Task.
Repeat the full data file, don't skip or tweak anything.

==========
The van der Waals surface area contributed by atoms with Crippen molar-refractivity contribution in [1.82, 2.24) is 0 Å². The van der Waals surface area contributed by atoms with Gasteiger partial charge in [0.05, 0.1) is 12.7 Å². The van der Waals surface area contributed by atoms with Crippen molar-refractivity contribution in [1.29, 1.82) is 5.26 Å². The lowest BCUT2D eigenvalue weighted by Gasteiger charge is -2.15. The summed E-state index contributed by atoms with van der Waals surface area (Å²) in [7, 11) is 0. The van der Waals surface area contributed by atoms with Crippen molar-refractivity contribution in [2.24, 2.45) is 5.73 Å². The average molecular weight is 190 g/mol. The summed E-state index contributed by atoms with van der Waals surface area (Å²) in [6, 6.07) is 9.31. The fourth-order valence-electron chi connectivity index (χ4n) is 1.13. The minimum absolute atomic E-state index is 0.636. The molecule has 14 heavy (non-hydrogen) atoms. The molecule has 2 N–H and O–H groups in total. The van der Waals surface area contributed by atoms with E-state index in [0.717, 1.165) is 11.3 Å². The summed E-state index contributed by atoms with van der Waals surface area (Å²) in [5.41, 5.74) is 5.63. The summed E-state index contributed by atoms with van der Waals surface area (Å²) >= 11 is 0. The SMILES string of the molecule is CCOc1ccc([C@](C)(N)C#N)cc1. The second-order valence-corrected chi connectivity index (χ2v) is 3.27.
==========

The van der Waals surface area contributed by atoms with Crippen molar-refractivity contribution in [1.82, 2.24) is 0 Å². The van der Waals surface area contributed by atoms with Gasteiger partial charge in [0.05, 0.1) is 12.7 Å². The van der Waals surface area contributed by atoms with Crippen molar-refractivity contribution in [1.29, 1.82) is 5.26 Å². The lowest BCUT2D eigenvalue weighted by Gasteiger charge is -2.15. The summed E-state index contributed by atoms with van der Waals surface area (Å²) in [7, 11) is 0. The van der Waals surface area contributed by atoms with Crippen molar-refractivity contribution in [2.24, 2.45) is 5.73 Å². The average molecular weight is 190 g/mol. The summed E-state index contributed by atoms with van der Waals surface area (Å²) in [6, 6.07) is 9.31. The fourth-order valence-electron chi connectivity index (χ4n) is 1.13. The minimum absolute atomic E-state index is 0.636. The molecule has 14 heavy (non-hydrogen) atoms. The molecule has 2 N–H and O–H groups in total. The van der Waals surface area contributed by atoms with E-state index in [0.717, 1.165) is 11.3 Å². The summed E-state index contributed by atoms with van der Waals surface area (Å²) in [5.41, 5.74) is 5.63. The summed E-state index contributed by atoms with van der Waals surface area (Å²) >= 11 is 0. The SMILES string of the molecule is CCOc1ccc([C@](C)(N)C#N)cc1. The second-order valence-corrected chi connectivity index (χ2v) is 3.27.